Of strikes, Trade Unions and the Political Class

TUC LogoIn the last couple of years, especially since the return to civil rule, Nigerians have lived through all manner of  industrial action by labour unions for improvements in working conditions, salaries and emoluments. This is not unexpected from a people who had been under the tyranny of military rule now enjoying a new- found freedom. However, the regularity and predictability of the industrial actions are now a cause for serious concern due to the quantum of the productive hours and services lost, human lives lost in some instances of strikes by health sector trade unions and the overall effect of these strikes on the economy and the polity. The Academic Staff Union of Universities just called off its five- month- old strike and the Nigerian Medical Association just ended a warning strike and now threatening a bigger one. . But there is a fundamental fact which Nigerians and indeed the authorities appear to have glossed over and the resolution of which will reduce these strikes to a minimum.

This discourse takes the view that we all live in one economy and market prices apply to everyone who lives within the confines of the Nigerian territory.  The Constitution of the Federal Republic of Nigeria 1999 in Section 153 set the tone for this unnecessary industrial crisis by establishing the Revenue Mobilisation Allocation and Fiscal Commission and empowered it inter alia to determine the remuneration appropriate for political office holders including the President, Vice-President, Governor, Deputy Governors, Ministers, Commissioners, Special Assistants, legislators and holders of the offices mentioned in sections 84 and 124 of the Constitution. RMAFC responded in kind by arbitrarily fixing jumbo salaries, allowances and perks of office for political office holders. These political office holders got allowances for all kinds of imaginable and unimaginable things including accommodation, medicare, vehicles and fuelling, furniture, wardrobe, plethora of aides, security, entertainment, utility, hardship, newspapers and magazines, etc. Severance gratuity after a term of four years was fixed at 300 per cent while duty tour allowances and estacodes were fixed on the very high side.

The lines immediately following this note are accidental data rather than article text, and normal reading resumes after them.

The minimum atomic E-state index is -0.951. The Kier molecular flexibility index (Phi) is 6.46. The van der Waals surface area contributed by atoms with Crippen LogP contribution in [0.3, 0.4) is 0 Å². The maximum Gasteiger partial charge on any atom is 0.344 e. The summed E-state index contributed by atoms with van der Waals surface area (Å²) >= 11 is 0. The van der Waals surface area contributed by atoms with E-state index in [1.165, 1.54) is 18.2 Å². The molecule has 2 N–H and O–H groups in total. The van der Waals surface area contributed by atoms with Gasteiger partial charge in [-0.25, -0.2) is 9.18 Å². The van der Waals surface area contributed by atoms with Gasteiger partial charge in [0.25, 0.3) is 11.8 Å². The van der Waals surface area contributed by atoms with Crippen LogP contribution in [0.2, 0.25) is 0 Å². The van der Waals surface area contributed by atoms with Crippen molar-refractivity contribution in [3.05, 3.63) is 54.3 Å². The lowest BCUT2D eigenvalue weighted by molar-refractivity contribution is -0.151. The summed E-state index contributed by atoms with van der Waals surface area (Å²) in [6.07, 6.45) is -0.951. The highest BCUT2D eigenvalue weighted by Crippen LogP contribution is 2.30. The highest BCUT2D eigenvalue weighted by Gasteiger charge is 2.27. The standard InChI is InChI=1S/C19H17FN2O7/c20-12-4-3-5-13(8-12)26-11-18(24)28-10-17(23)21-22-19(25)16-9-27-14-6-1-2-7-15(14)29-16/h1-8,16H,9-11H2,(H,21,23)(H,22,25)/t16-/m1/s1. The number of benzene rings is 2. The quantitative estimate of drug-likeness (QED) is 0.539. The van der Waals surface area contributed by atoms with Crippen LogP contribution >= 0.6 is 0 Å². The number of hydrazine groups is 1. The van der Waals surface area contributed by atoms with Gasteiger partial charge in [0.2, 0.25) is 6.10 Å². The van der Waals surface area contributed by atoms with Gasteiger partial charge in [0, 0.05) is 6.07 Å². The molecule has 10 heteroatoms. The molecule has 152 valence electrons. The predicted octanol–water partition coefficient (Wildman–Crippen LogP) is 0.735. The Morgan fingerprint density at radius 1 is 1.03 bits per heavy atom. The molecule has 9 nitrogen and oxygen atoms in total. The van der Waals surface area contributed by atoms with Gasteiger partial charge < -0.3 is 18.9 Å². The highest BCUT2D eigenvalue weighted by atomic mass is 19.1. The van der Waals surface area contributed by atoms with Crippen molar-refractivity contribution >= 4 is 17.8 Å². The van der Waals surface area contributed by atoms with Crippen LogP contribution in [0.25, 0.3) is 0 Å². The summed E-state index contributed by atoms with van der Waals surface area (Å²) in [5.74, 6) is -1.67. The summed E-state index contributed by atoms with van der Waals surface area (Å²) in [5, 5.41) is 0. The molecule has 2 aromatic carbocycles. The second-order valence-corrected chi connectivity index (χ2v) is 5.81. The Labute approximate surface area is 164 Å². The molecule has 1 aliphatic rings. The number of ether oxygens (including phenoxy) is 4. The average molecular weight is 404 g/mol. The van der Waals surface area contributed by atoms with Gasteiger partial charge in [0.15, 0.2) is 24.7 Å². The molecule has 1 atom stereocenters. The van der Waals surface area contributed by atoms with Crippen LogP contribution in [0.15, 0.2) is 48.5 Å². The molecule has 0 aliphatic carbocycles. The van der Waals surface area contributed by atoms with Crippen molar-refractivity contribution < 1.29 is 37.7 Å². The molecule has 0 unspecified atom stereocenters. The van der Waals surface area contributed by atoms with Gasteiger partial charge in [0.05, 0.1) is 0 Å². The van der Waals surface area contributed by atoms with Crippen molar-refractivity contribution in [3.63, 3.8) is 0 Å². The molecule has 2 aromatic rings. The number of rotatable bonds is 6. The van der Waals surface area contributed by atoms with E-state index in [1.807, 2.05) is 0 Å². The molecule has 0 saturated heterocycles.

Indeed, overnight, Nigerians saw the emergence of a political class who now belong to a special class of Nigerians – the elect who must be maintained at the public expense with a good chunk of available resources. Paupers and straw men of yesterday turned overnight into new kings and lords of the manor with sufficient resources to buy up properties and live like princes. As if to say that these arbitrary gifts by RMAFC were not enough, these jumbo salaries provided the anchor for some of them entrusted with the allocation and management of public resources to begin to steal and corrupt the system. So while the protest about these fat salaries were ongoing, corruption now led to the emergence of a new class of billionaires whose only visible means of livelihood is the public treasury. The members of this new class may not number up to 30,000, an infinitesimal minority that have held the whole nation hostage. All these developments were witnessed by  the majority of bewildered Nigerians who work honestly for a living but whose voice have been drowned by the powers of those who abuse the public purse. All attempts by the majority to make this minority to see reason have fallen on deaf ears. To compound this scenario, there is nothing special about this group of Nigerians either in terms of intellect, nobility of character and disposition or contribution to national development that qualifies them as members of a special class. In fact, most of our political offices are now occupied, not by the best brains available, but by mediocre officials who have no business occupying the seats.